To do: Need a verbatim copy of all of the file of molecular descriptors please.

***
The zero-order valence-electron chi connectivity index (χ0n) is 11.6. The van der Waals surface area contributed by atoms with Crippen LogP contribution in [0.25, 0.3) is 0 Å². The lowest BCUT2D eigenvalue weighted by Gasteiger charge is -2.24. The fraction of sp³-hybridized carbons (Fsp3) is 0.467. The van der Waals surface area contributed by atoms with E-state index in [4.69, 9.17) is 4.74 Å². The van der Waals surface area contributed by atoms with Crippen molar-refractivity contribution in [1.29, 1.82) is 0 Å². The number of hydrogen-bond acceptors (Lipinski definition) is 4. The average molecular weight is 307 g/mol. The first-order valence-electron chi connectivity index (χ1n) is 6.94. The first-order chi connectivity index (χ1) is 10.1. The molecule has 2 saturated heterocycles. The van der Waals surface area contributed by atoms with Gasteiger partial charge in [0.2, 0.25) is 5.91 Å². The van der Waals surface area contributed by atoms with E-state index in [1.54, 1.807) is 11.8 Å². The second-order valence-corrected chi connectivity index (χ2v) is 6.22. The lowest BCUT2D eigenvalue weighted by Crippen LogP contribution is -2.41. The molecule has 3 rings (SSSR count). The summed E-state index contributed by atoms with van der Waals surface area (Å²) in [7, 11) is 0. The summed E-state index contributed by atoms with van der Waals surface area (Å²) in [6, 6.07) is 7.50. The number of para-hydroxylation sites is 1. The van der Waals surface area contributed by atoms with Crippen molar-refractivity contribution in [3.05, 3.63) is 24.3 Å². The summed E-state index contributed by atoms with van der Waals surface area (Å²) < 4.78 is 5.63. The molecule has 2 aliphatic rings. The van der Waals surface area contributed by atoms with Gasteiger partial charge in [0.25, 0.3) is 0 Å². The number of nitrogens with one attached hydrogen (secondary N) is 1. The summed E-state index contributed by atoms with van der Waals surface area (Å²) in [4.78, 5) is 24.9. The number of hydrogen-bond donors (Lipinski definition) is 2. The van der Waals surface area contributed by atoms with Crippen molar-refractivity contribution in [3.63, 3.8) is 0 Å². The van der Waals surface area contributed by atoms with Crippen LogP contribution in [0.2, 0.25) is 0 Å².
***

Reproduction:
The zero-order valence-electron chi connectivity index (χ0n) is 11.6. The van der Waals surface area contributed by atoms with Crippen LogP contribution in [0.25, 0.3) is 0 Å². The lowest BCUT2D eigenvalue weighted by Gasteiger charge is -2.24. The fraction of sp³-hybridized carbons (Fsp3) is 0.467. The van der Waals surface area contributed by atoms with E-state index in [4.69, 9.17) is 4.74 Å². The van der Waals surface area contributed by atoms with Crippen molar-refractivity contribution in [1.29, 1.82) is 0 Å². The number of hydrogen-bond acceptors (Lipinski definition) is 4. The average molecular weight is 307 g/mol. The first-order valence-electron chi connectivity index (χ1n) is 6.94. The first-order chi connectivity index (χ1) is 10.1. The molecule has 2 saturated heterocycles. The van der Waals surface area contributed by atoms with Gasteiger partial charge in [0.2, 0.25) is 5.91 Å². The van der Waals surface area contributed by atoms with E-state index in [1.54, 1.807) is 11.8 Å². The second-order valence-corrected chi connectivity index (χ2v) is 6.22. The lowest BCUT2D eigenvalue weighted by Crippen LogP contribution is -2.41. The molecule has 3 rings (SSSR count). The summed E-state index contributed by atoms with van der Waals surface area (Å²) in [7, 11) is 0. The summed E-state index contributed by atoms with van der Waals surface area (Å²) in [6, 6.07) is 7.50. The number of para-hydroxylation sites is 1. The van der Waals surface area contributed by atoms with Crippen molar-refractivity contribution in [3.05, 3.63) is 24.3 Å². The summed E-state index contributed by atoms with van der Waals surface area (Å²) < 4.78 is 5.63. The molecule has 2 aliphatic rings. The van der Waals surface area contributed by atoms with Gasteiger partial charge in [0.25, 0.3) is 0 Å². The number of nitrogens with one attached hydrogen (secondary N) is 1. The summed E-state index contributed by atoms with van der Waals surface area (Å²) in [4.78, 5) is 24.9. The number of hydrogen-bond donors (Lipinski definition) is 2. The van der Waals surface area contributed by atoms with Crippen molar-refractivity contribution in [3.63, 3.8) is 0 Å². The van der Waals surface area contributed by atoms with Crippen LogP contribution in [0.2, 0.25) is 0 Å².